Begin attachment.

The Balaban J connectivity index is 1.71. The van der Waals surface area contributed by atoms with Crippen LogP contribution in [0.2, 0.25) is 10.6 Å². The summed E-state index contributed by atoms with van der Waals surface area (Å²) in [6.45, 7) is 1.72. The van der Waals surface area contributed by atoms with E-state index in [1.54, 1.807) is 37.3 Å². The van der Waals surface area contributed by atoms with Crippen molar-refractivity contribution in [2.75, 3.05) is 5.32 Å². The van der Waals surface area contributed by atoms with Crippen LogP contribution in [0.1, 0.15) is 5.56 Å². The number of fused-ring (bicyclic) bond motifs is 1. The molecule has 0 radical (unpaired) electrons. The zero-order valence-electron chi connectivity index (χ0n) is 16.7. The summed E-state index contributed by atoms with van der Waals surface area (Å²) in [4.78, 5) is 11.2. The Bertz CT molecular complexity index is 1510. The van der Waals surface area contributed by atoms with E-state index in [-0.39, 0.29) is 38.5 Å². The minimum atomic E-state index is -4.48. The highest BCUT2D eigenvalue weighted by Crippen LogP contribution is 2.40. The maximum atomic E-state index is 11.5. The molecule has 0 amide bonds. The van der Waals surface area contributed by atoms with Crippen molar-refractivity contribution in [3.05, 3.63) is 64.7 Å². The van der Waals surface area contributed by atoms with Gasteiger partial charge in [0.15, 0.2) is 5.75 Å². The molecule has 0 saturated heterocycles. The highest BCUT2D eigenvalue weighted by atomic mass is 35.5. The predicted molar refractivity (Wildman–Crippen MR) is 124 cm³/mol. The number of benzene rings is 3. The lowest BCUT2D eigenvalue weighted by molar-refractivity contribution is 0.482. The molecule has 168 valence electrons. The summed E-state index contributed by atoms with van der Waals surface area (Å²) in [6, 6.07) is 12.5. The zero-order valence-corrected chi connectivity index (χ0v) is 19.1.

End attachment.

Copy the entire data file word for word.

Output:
The Balaban J connectivity index is 1.71. The van der Waals surface area contributed by atoms with Crippen LogP contribution in [0.2, 0.25) is 10.6 Å². The summed E-state index contributed by atoms with van der Waals surface area (Å²) in [6.45, 7) is 1.72. The van der Waals surface area contributed by atoms with E-state index in [1.54, 1.807) is 37.3 Å². The van der Waals surface area contributed by atoms with Crippen molar-refractivity contribution in [2.75, 3.05) is 5.32 Å². The van der Waals surface area contributed by atoms with Crippen LogP contribution in [0.1, 0.15) is 5.56 Å². The number of fused-ring (bicyclic) bond motifs is 1. The molecule has 0 radical (unpaired) electrons. The zero-order valence-electron chi connectivity index (χ0n) is 16.7. The summed E-state index contributed by atoms with van der Waals surface area (Å²) in [4.78, 5) is 11.2. The Bertz CT molecular complexity index is 1510. The van der Waals surface area contributed by atoms with E-state index in [-0.39, 0.29) is 38.5 Å². The minimum atomic E-state index is -4.48. The highest BCUT2D eigenvalue weighted by Crippen LogP contribution is 2.40. The maximum atomic E-state index is 11.5. The molecule has 0 amide bonds. The van der Waals surface area contributed by atoms with Crippen molar-refractivity contribution in [3.05, 3.63) is 64.7 Å². The van der Waals surface area contributed by atoms with Gasteiger partial charge in [0.15, 0.2) is 5.75 Å². The molecule has 0 saturated heterocycles. The highest BCUT2D eigenvalue weighted by atomic mass is 35.5. The predicted molar refractivity (Wildman–Crippen MR) is 124 cm³/mol. The number of benzene rings is 3. The lowest BCUT2D eigenvalue weighted by molar-refractivity contribution is 0.482. The molecule has 168 valence electrons. The summed E-state index contributed by atoms with van der Waals surface area (Å²) in [6, 6.07) is 12.5. The zero-order valence-corrected chi connectivity index (χ0v) is 19.1.